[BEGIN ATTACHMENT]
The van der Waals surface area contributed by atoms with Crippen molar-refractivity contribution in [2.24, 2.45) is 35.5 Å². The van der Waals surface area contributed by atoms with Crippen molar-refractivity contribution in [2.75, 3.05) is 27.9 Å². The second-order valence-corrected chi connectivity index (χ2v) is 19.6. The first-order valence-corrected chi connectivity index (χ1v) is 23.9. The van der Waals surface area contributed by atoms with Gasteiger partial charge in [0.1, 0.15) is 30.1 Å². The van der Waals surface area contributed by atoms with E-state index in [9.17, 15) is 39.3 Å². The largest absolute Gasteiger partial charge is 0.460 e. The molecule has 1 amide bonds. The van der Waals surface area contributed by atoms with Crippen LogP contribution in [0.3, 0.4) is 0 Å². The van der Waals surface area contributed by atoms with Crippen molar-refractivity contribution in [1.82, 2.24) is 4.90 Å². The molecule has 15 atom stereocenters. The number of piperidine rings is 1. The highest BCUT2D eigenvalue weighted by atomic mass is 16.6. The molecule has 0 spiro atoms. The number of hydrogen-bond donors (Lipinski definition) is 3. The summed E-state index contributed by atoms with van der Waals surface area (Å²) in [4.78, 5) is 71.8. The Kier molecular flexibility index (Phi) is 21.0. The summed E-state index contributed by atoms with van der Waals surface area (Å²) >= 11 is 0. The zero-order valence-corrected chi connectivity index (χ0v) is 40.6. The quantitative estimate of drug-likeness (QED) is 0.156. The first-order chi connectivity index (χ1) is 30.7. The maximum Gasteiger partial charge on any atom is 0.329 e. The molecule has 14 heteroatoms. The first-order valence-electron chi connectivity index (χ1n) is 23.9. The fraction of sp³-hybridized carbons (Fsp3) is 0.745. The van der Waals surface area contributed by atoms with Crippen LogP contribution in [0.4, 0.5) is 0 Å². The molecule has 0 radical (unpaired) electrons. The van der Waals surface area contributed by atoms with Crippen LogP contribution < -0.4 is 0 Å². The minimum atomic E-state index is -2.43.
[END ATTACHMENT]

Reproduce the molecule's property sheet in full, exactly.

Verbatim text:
The van der Waals surface area contributed by atoms with Crippen molar-refractivity contribution in [2.24, 2.45) is 35.5 Å². The van der Waals surface area contributed by atoms with Crippen molar-refractivity contribution in [2.75, 3.05) is 27.9 Å². The second-order valence-corrected chi connectivity index (χ2v) is 19.6. The first-order valence-corrected chi connectivity index (χ1v) is 23.9. The van der Waals surface area contributed by atoms with Gasteiger partial charge in [0.1, 0.15) is 30.1 Å². The van der Waals surface area contributed by atoms with E-state index in [9.17, 15) is 39.3 Å². The largest absolute Gasteiger partial charge is 0.460 e. The molecule has 1 amide bonds. The van der Waals surface area contributed by atoms with Crippen LogP contribution in [0.3, 0.4) is 0 Å². The van der Waals surface area contributed by atoms with Crippen molar-refractivity contribution in [1.82, 2.24) is 4.90 Å². The molecule has 15 atom stereocenters. The number of piperidine rings is 1. The highest BCUT2D eigenvalue weighted by atomic mass is 16.6. The molecule has 0 spiro atoms. The number of hydrogen-bond donors (Lipinski definition) is 3. The summed E-state index contributed by atoms with van der Waals surface area (Å²) in [4.78, 5) is 71.8. The Kier molecular flexibility index (Phi) is 21.0. The summed E-state index contributed by atoms with van der Waals surface area (Å²) >= 11 is 0. The zero-order valence-corrected chi connectivity index (χ0v) is 40.6. The quantitative estimate of drug-likeness (QED) is 0.156. The first-order chi connectivity index (χ1) is 30.7. The maximum Gasteiger partial charge on any atom is 0.329 e. The molecule has 14 heteroatoms. The first-order valence-electron chi connectivity index (χ1n) is 23.9. The fraction of sp³-hybridized carbons (Fsp3) is 0.745. The van der Waals surface area contributed by atoms with Crippen LogP contribution in [0.4, 0.5) is 0 Å². The molecule has 0 radical (unpaired) electrons. The van der Waals surface area contributed by atoms with Crippen LogP contribution < -0.4 is 0 Å². The minimum atomic E-state index is -2.43.